Last week I wrote about goal setting for 2018. Upon a reread of our discussion, I found that I talked about the importance of setting goals, and how you are the only one who can accomplish the goals you set out, but I said little about how to have a greater assurance of success. It is true that no one can accomplish your goals for you, but you can use the “cheering section” I spoke of to give you the occasional boost when your confidence is dry.
Choosing Your Goals
I hope this past week you have been successful in getting your goals narrowed down. A good rule of thumb is to write them down. A goal that can be seen gives it more life. If you merely keep your goals in the recesses of your mind, they can be forgotten or not taken as seriously.
There is something about seeing your goals in writing. Have them in a place where you can see them regularly, daily is preferable. Have them in a place that is easily seen; on a bathroom mirror, on the refrigerator door, or take a photo of them and make them your screensaver. This will keep them fresh in your mind.
I know, if a goal of yours is rather personal it may be difficult to see every day. Don’t look at it as a reminder of your past failures, look at it as an incentive to make that change, or motivation to reach that goal. You cannot expect to make progress without being challenged. That reminds me of a movie quote from Young Guns. Billy the Kid, played by Emilio Estevez, is talking to his fellow ruffians. He tells them, “You have to test yourself every day, gentlemen. Once you stop testin’ yourself, you get slow.” Once you stop challenging yourself, you stop growing.
That makes me think even more. That movie was about a bunch of guys who had each other’s backs. Yes, Billy the Kid was a lone wolf sometimes, and he cost his cohorts quite a bit, but they never gave up on him. Regardless of their situation, they stayed together. They lived and died in defense of a common goal.
This leads me to the reason for my follow-up; having accountability. We all need that voice in our ear, encouraging us. But who should that person be?
Choosing an Accountability Partner
While you don’t need to gun down Murphy’s men in defense of John Tunstall’s murder, to help you when you struggle, you do need a Doc Scurlock or a Chavez y Chavez to have your back. An accountability partner can console you, lift you up, and push you on to achieving your goal. AND you have their back to assist them in achieving theirs.
When you are choosing an accountability partner, there are a few things to consider:
First, they must be willing to be an accountability partner. It may be surprising to you that other people may not be as interested in your success as you are… I know, right? In all seriousness, it’s a good thing to keep in mind that nobody will take your aspirations as seriously as you. So, don’t expect just anyone to bend over backward to keep you going; going is your job.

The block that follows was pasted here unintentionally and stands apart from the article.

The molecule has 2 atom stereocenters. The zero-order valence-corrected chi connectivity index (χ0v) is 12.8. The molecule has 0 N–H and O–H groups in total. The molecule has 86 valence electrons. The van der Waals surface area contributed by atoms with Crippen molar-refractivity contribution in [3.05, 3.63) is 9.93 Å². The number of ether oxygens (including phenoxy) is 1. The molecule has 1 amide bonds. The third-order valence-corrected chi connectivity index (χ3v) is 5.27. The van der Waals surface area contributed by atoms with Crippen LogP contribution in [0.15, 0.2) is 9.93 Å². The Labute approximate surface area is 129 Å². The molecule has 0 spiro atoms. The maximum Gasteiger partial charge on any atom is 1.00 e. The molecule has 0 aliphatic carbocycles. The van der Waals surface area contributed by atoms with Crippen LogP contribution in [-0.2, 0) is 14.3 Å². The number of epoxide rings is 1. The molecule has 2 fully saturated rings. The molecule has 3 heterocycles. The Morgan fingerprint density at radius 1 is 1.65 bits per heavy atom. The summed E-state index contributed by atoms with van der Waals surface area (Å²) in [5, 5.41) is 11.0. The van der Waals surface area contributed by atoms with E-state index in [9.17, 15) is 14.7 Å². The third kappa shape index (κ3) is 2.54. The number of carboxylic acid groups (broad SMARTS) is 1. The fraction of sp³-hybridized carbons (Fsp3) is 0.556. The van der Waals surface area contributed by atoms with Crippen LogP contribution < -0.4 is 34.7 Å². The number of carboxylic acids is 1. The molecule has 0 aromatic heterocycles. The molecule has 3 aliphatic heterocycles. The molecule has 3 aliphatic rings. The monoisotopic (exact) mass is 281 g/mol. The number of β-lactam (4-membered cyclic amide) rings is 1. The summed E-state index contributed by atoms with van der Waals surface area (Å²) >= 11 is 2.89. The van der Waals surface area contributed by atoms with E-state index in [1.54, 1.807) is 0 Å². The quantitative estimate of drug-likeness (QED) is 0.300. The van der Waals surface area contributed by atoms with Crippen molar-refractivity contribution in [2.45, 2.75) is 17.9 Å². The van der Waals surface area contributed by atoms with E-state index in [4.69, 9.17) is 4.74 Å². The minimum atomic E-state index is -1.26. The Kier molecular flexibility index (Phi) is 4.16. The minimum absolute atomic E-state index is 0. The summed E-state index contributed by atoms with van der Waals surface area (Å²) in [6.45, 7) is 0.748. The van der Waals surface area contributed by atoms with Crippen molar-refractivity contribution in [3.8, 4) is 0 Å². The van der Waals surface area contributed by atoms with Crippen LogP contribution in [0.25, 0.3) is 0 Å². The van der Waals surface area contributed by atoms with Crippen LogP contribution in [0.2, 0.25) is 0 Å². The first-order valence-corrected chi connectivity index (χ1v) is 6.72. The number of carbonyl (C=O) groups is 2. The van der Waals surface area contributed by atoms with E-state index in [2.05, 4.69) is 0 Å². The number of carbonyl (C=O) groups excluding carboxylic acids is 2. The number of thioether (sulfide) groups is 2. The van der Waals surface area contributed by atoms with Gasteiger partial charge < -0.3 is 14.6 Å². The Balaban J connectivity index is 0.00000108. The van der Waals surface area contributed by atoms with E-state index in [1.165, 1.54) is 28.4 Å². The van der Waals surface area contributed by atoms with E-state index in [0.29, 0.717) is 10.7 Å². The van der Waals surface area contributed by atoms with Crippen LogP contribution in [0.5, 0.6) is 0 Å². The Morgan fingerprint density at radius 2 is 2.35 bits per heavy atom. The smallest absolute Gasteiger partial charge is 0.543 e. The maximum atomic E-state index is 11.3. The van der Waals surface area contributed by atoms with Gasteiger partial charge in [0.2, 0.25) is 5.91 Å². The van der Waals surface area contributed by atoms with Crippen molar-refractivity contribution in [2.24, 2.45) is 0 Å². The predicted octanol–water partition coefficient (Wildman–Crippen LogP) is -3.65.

The person who is best suited to become an accountability partner, is someone who already encourages you. A good friend, a mentor, a family member, or a spouse. The more they know about your goal already, the more supportive they will be. If you can find someone who has similar goals, you can push each other on to accomplishing them together.
Second, if you are married, the person should be of the same sex. Having an accountability partner who is of the opposite sex can cause conflict with your spouse. Even if your spouse is okay with you allowing them to help you stay accountable, it’s best to refrain from any appearance of wrongdoing. Just don’t do it.
Finally, expect them to keep you accountable. You cannot get upset with someone who is on you about your eating habits if you asked them to keep you away from the junk foods. You cannot get angry with someone who is reminding you that you gave up that habit when you gave them permission to scold you if you picked it up again. You cannot avoid your accountability partner because you falter. Your partner is not only there to encourage you; they are there to support you when you fail.
One final thing to know is that if you fall behind or break a rule, it’s okay. Making mistakes and failing is part of the learning process, part of getting to where you want to be. Nowhere are you promised success in all that you do. Life is a series of steps; forward and back. We don’t know what the next day will hold, so we must make the most of every opportunity, even if taking a chance ends in failure.
The road may be long, so do not get discouraged if you do not accomplish everything in 2018. If you take just one step closer to any of your goals by December 31, then you have made progress, and you should be proud. The point of having an accountability partner is to have the help to take more than one step. To make you not satisfied with just one step. To encourage you to success, and even more, to celebrate with you each achievement you make.